The Problem of Complex Systems
Donna Kasuska, a chemical engineer with Pegasus Group Integrated, and ChemConscious Inc. (www.everydaychemicals.com) in Downingtown, Pa., says, "Sophisticated control systems can significantly reduce plant failures by eliminating or improving the human interface. But even the most sophisticated system has to first be considered by humans, and is also subject to use and maintenance by humans."
Large automation and control systems are what are called complex systems. Complex systems do not behave the way simple systems do. A simple system says, for example, that cause A leads to effect B. Not doing A means that B does not happen. A complex system has so many dependencies and interrelations that it is not possible to predict accurately that A will always lead to B. Combinations of causes and combinations of effects make the behavior of complex systems often non-linear. Complex systems often behave in ways more predictable by chaos theory than by a linear engineering model. "Understanding these systems and analyzing or accurately predicting their behavior is often difficult," say Karen Marais and Nancy G. Leveson, from MIT, in their paper "Archetypes for Organizational Safety." Leveson served on the Baker Commission investigating the BP Texas City accident in 2005.
"We are seeing a growing number of normal, or system, accidents which are caused by dysfunctional interactions between components, rather than component failures. Such accidents are particularly difficult to predict or analyze. Accident models focusing on direct relationships among component failure events or human errors are unable to capture these accident mechanisms adequately," Marais and Leveson continue.
Their paper goes on. "One of the worst industrial accidents in history occurred in December 1984 at the Union Carbide chemical plant in Bhopal, India. The Indian government blamed the accident on human error in the form of improperly performed maintenance activities. Using event-based accident models, numerous additional factors involved in the accident can be identified. But such models miss the fact that the plant had been moving over a period of many years toward a state of high-risk where almost any change in usual behavior could lead to an accident."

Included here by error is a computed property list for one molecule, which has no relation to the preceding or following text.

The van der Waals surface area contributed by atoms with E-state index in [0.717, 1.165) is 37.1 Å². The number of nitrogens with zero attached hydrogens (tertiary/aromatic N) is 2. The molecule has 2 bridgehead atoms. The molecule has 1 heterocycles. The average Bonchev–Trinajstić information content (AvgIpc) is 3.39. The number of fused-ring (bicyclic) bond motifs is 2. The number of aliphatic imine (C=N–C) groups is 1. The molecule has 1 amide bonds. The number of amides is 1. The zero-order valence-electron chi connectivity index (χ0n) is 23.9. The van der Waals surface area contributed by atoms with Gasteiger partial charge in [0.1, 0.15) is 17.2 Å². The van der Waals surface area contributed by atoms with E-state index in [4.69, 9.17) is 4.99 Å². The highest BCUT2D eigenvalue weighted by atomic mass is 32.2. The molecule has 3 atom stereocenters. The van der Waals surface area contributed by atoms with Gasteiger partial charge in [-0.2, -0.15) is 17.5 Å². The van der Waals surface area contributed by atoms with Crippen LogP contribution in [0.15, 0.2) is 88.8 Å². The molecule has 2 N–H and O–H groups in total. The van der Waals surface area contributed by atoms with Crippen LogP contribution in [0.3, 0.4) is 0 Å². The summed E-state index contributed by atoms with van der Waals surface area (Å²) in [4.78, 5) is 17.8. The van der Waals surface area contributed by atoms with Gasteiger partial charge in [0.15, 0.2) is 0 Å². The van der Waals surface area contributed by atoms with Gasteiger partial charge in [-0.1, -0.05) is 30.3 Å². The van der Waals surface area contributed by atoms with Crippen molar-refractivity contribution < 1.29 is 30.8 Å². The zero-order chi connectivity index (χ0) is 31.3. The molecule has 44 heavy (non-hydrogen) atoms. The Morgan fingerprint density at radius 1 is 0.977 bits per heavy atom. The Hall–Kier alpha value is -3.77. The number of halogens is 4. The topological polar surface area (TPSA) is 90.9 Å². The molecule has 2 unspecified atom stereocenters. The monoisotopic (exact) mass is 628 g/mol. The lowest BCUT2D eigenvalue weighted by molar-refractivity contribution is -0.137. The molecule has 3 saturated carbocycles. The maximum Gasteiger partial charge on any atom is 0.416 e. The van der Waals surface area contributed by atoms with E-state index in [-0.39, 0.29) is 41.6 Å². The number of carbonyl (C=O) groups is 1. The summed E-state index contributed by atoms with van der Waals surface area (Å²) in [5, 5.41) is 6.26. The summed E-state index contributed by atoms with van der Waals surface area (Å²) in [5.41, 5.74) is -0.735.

So what happens when a plant, after an accident, for example, institutes safety actions? "Well-intentioned, commonplace solutions to safety problems often fail to help," Marais and Leveson point out. "They have unintended side effects or exacerbate problems. A typical 'fix' for maintenance-related problems is to write more detailed maintenance procedures and to monitor compliance with these procedures more closely."
David Strobhar, president of Beville Engineering (www.beville.com), the director of the Center for Operator Performance, has a similar comment. "I recently began thinking again on safety culture," he says. "I was at a plant that went to extremes to communicate and emphasize safety. I didn't get the feeling that they were all that safe. So I am still trying to determine what it is that makes a safety culture. I think of a Dilbert cartoon where it was said that if you have to have a 'name' for it, you probably don't have it."
And What about Security?